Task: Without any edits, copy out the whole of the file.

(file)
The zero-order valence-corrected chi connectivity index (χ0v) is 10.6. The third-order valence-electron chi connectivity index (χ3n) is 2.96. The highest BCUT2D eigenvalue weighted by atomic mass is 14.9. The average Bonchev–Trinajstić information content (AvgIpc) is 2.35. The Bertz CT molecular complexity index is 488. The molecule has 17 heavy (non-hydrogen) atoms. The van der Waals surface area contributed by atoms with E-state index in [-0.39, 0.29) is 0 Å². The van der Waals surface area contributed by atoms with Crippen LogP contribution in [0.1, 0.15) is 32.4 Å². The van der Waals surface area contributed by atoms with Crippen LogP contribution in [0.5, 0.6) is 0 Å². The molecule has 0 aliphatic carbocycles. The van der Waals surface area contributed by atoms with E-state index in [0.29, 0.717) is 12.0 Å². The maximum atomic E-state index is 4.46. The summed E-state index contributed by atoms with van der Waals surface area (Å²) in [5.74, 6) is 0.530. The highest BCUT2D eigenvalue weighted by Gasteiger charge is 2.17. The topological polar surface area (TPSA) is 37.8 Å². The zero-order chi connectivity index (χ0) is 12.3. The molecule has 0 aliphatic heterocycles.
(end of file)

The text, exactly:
The zero-order valence-corrected chi connectivity index (χ0v) is 10.6. The third-order valence-electron chi connectivity index (χ3n) is 2.96. The highest BCUT2D eigenvalue weighted by atomic mass is 14.9. The average Bonchev–Trinajstić information content (AvgIpc) is 2.35. The Bertz CT molecular complexity index is 488. The molecule has 17 heavy (non-hydrogen) atoms. The van der Waals surface area contributed by atoms with E-state index in [-0.39, 0.29) is 0 Å². The van der Waals surface area contributed by atoms with Crippen LogP contribution in [0.1, 0.15) is 32.4 Å². The van der Waals surface area contributed by atoms with Crippen LogP contribution in [0.5, 0.6) is 0 Å². The molecule has 0 aliphatic carbocycles. The van der Waals surface area contributed by atoms with E-state index in [0.29, 0.717) is 12.0 Å². The maximum atomic E-state index is 4.46. The summed E-state index contributed by atoms with van der Waals surface area (Å²) in [5.74, 6) is 0.530. The highest BCUT2D eigenvalue weighted by Gasteiger charge is 2.17. The topological polar surface area (TPSA) is 37.8 Å². The zero-order chi connectivity index (χ0) is 12.3. The molecule has 0 aliphatic heterocycles.